Senate clears 2019 federal pay raise, despite White House opposition

The Senate passed a pay raise for federal employees for 2019, a move that gives civilian employees another shot at a 1.9 percent boost for the next year.

The federal pay raise was included in the Senate’s version of the financial services and general government appropriations bill, one of four spending measures the chamber passed on Wednesday as a “minibus” package.

The Senate’s recommendation of a 1.9 percent raise for civilian employees would match the raise civilian employees received last year.

The vote is significant, because it represents the first time in about eight years since Congress has attempted to propose an alternative to the president’s initial pay recommendation for federal employees for the following year.

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But the prospect of a federal pay raise is far from a done deal.

President Donald Trump in his annual budget proposal recommended a pay freeze for civilian employees in 2019. The White House has until Aug. 31 to determine federal pay for the following year. Despite his budget recommendation, Trump has not yet officially set pay for 2019, and that announcement typically comes on or near the final deadline.

“Across-the-board pay increases have long-term fixed costs, yet fail to address existing pay disparities, or target mission critical recruitment and retention goals,” the White House wrote in a statement of administrative policy on the Senate minibus. “As proposed in the administration’s request for a workforce fund, the administration continues to support performance-based pay that is strategically aligned toward recruiting, retaining and retraining high performers and those in mission-critical areas.”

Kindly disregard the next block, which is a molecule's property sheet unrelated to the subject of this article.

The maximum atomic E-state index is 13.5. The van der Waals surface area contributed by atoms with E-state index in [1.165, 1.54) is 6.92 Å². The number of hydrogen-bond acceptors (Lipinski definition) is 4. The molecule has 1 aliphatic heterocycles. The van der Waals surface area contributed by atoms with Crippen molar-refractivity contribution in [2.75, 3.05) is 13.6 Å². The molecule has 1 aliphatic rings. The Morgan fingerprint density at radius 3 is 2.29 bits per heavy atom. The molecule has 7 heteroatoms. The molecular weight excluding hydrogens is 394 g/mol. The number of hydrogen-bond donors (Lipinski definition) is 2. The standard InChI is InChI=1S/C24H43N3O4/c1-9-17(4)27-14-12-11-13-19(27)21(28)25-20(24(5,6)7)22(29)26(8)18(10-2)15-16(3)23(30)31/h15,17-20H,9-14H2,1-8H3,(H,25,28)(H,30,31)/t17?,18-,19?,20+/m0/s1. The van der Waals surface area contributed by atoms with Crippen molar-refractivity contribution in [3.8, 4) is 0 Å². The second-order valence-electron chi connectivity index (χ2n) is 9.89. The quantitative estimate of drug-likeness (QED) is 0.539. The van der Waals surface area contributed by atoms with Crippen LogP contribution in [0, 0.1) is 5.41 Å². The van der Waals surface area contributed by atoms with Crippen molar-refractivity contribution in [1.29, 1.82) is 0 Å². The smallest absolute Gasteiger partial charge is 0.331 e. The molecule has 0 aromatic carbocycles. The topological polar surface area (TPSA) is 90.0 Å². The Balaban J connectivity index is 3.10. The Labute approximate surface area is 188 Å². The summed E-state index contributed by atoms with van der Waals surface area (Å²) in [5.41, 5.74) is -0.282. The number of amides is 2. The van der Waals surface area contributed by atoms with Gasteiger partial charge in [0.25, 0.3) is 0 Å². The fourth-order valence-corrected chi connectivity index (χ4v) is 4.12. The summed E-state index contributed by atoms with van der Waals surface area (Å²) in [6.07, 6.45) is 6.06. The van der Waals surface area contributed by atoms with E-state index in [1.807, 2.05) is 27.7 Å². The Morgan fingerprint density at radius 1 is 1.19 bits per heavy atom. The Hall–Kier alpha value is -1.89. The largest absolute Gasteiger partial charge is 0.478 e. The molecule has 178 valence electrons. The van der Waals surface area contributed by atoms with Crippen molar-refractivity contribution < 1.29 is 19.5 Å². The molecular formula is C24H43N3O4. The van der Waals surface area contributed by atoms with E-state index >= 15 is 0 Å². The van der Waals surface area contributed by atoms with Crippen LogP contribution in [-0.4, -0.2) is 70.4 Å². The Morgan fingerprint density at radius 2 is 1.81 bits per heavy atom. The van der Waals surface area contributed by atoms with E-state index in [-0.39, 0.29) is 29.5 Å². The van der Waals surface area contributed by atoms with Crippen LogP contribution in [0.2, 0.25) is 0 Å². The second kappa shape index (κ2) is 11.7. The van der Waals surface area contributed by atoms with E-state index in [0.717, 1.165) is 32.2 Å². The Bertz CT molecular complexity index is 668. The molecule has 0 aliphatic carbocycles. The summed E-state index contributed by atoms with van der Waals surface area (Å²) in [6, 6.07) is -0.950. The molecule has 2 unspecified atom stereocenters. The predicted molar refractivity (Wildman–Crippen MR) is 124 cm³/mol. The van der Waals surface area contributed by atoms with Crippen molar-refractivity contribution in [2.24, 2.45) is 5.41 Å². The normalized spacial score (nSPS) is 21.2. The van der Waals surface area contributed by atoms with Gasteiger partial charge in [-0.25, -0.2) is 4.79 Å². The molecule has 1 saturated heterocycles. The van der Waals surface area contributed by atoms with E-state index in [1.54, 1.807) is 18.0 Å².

The Trump administration has said it sees its proposed workforce fund as a way to alleviate the impacts of a pay freeze. But neither the House nor the Senate have indicated they plan to develop and set aside resources for this workforce fund, at least not during the appropriations process. In its administrative statement, the White House said it looked forward to working with Congress to enact authorizing legislation to establish the President’s Management Council Workforce Fund.

The House version of the financial services and general government bill, which was one of six appropriations measures the chamber passed before leaving for August recess, does not include a raise for civilian employees.

The issue of federal pay will be one of many areas where the Senate will have to conference will the House. Senate Leader Mitch McConnell (R-Ky.) has indicated his desire to work through the appropriations process this year in “regular order.”

The Senate has already passed appropriations bills on energy and water and military construction and veterans affairs.

Senate leadership have agreed take up the defense, along with the health and human services, labor and education appropriations bills, as another “minibus” later this month.

“We’re trying to go through a normal appropriations process that prevents a big event at the end of the fiscal year, which has become all too common around here,” McConnell said during Tuesday’s press conference with reporters.

By Labor Day, McConnell hopes the Senate will have approved nine of the 12 appropriations bills. The goal, he said, is to conference with the House over those nine bills and ultimately send them to the president’s desk for his signature.

The Senate’s progress and McConnell’s plan come as Trump again threatened the prospect of a government shutdown in the fall if Congress didn’t set aside $5 billion to build a wall along the U.S. southern border.

Trump made similar threats over border wall funding last year. Congress twice sent agencies into shutdown mode in February and January after it failed to pass new spending bills ahead of several continuing resolution deadlines.

The National Active and Retired Federal Employees Association applauded the Senate’s passage of a federal pay raise.

“This pay raise is important to keep federal pay from falling even farther behind that of the private sector,” NARFE President Richard Thissen said Wednesday in a statement. “Now more than ever, competitive federal salaries are sorely needed to confront hiring needs, as 40 percent of the current workforce is eligible to retire in the next three years.”